Prototype's production goal
is 500 MW (Photo by ITER)

France on June 28 won an 18-month bid against Japan to host a $12-billion international project to prove technology behind clean nuclear power based on abundant hydrogen. After further agreements are signed, procurement could begin for the site near Marseilles next year leading to possible prototype fusion power plant by 2035.

Roughly half the project budget will go into construction of buildings and equipment with the rest allocated for funding 20 years of trial operations. With designs of the International Thermonuclear Experimental Reactor (ITER) taking place in Germany and Japan, the fusion machine will occupy a cylindrical space about 24 m tall and 24 m wide at a new complex at Cadarache.

The Cadarache machine "is not quite a prototype," says Bill Spears, an ITER official at the German design base near Munich. But it aims to at sustained generation of 500 MW of fusion power with output energy exceeding the input by a factor of 10. ITER’s trail-blazing predecessor, the U.K.-based Joint European Tours (JET) project, managed generation in bursts of seconds while just achieving breakeven in the energy balance, he adds.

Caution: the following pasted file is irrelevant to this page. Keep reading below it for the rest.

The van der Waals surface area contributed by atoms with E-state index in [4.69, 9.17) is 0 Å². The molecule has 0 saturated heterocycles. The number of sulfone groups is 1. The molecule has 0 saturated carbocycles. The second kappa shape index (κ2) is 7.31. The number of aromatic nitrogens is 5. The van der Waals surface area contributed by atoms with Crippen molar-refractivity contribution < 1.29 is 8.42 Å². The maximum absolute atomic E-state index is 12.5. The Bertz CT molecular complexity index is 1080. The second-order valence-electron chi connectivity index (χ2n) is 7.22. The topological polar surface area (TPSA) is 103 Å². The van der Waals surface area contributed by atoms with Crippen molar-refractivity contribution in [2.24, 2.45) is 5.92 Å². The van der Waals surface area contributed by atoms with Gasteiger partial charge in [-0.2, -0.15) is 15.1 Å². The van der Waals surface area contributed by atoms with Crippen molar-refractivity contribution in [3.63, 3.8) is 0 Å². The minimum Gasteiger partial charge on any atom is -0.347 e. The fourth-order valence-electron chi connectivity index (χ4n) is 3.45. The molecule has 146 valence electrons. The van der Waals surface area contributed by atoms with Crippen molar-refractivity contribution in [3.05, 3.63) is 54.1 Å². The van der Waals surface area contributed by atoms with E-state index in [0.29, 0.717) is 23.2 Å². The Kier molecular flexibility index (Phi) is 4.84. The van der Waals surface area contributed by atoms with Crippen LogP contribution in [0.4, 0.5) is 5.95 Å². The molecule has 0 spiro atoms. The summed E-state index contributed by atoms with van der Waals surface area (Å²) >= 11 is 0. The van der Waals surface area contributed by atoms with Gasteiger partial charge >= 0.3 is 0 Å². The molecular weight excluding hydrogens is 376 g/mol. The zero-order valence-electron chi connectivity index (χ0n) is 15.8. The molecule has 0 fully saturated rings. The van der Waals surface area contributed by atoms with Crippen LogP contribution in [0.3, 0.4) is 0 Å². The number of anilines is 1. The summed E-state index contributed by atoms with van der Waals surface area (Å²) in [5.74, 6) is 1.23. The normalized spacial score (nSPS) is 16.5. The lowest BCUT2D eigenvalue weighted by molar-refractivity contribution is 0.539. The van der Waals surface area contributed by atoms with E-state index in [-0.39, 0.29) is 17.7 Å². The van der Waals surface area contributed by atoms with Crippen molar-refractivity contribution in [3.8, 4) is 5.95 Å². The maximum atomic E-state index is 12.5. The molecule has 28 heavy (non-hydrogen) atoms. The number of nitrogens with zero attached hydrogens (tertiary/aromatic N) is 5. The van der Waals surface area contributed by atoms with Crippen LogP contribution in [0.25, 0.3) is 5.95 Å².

Similar to reactions that power the sun, earthly fusion involves releasing atomic energy by combining hydrogen isotopes at temperatures exceeding 100 million degrees C. In that state, the fuel changes from gas to a plasma of ions. With normal materials unable to bear such temperature, the plasma is held in a magnetic field away from the walls of the donut-shaped containment. The world’s largest "Tokamak" containment, built for the JET project, is about half as big as the one planned for ITER, says Spears.

While the selection of the French site was made at ministerial level, in Moscow on June 28, details must be worked out, treaties signed and funds allocated before work begins. The European Union will provide half of the total budget, with China, Japan, South of Korea, Russia and the U.S. each contributing 10%. Having pulled out of the project in 1999, the U.S. returned two years ago.

Link: ITER